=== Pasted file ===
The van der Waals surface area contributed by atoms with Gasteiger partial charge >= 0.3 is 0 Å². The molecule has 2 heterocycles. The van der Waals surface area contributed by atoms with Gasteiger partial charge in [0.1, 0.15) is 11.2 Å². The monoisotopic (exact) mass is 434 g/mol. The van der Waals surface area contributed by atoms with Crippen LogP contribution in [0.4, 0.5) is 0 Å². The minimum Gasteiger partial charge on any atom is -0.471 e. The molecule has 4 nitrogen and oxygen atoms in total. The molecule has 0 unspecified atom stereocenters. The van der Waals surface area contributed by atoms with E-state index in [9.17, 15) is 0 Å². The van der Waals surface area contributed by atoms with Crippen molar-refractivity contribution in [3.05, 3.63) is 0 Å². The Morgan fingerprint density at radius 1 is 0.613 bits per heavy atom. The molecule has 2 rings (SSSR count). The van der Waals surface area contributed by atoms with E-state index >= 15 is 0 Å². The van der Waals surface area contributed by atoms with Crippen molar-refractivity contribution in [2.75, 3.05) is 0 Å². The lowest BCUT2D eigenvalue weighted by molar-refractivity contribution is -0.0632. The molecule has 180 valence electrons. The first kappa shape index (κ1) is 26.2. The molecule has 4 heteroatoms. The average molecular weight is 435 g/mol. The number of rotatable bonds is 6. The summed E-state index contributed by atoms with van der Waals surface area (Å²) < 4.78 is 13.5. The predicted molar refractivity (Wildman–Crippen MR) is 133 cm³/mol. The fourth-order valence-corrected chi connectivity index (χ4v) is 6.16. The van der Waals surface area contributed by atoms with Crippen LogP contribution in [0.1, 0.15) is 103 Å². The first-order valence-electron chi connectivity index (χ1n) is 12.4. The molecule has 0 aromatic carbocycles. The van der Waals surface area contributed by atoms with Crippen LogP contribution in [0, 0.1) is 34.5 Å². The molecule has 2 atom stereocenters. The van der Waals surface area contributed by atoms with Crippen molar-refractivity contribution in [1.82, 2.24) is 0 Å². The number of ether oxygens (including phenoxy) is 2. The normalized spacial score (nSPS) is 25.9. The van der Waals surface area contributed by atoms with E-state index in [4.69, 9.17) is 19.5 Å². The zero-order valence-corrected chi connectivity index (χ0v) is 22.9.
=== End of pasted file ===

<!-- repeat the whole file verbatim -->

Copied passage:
The van der Waals surface area contributed by atoms with Gasteiger partial charge >= 0.3 is 0 Å². The molecule has 2 heterocycles. The van der Waals surface area contributed by atoms with Gasteiger partial charge in [0.1, 0.15) is 11.2 Å². The monoisotopic (exact) mass is 434 g/mol. The van der Waals surface area contributed by atoms with Crippen LogP contribution in [0.4, 0.5) is 0 Å². The minimum Gasteiger partial charge on any atom is -0.471 e. The molecule has 4 nitrogen and oxygen atoms in total. The molecule has 0 unspecified atom stereocenters. The van der Waals surface area contributed by atoms with E-state index in [9.17, 15) is 0 Å². The van der Waals surface area contributed by atoms with Crippen molar-refractivity contribution in [3.05, 3.63) is 0 Å². The Morgan fingerprint density at radius 1 is 0.613 bits per heavy atom. The molecule has 2 rings (SSSR count). The van der Waals surface area contributed by atoms with E-state index >= 15 is 0 Å². The van der Waals surface area contributed by atoms with Crippen molar-refractivity contribution in [2.75, 3.05) is 0 Å². The lowest BCUT2D eigenvalue weighted by molar-refractivity contribution is -0.0632. The molecule has 180 valence electrons. The first kappa shape index (κ1) is 26.2. The molecule has 4 heteroatoms. The average molecular weight is 435 g/mol. The number of rotatable bonds is 6. The summed E-state index contributed by atoms with van der Waals surface area (Å²) < 4.78 is 13.5. The predicted molar refractivity (Wildman–Crippen MR) is 133 cm³/mol. The fourth-order valence-corrected chi connectivity index (χ4v) is 6.16. The van der Waals surface area contributed by atoms with Crippen LogP contribution in [0.1, 0.15) is 103 Å². The first-order valence-electron chi connectivity index (χ1n) is 12.4. The molecule has 0 aromatic carbocycles. The van der Waals surface area contributed by atoms with Crippen LogP contribution in [0, 0.1) is 34.5 Å². The molecule has 2 atom stereocenters. The van der Waals surface area contributed by atoms with Crippen molar-refractivity contribution in [1.82, 2.24) is 0 Å². The number of ether oxygens (including phenoxy) is 2. The normalized spacial score (nSPS) is 25.9. The van der Waals surface area contributed by atoms with E-state index in [4.69, 9.17) is 19.5 Å². The zero-order valence-corrected chi connectivity index (χ0v) is 22.9.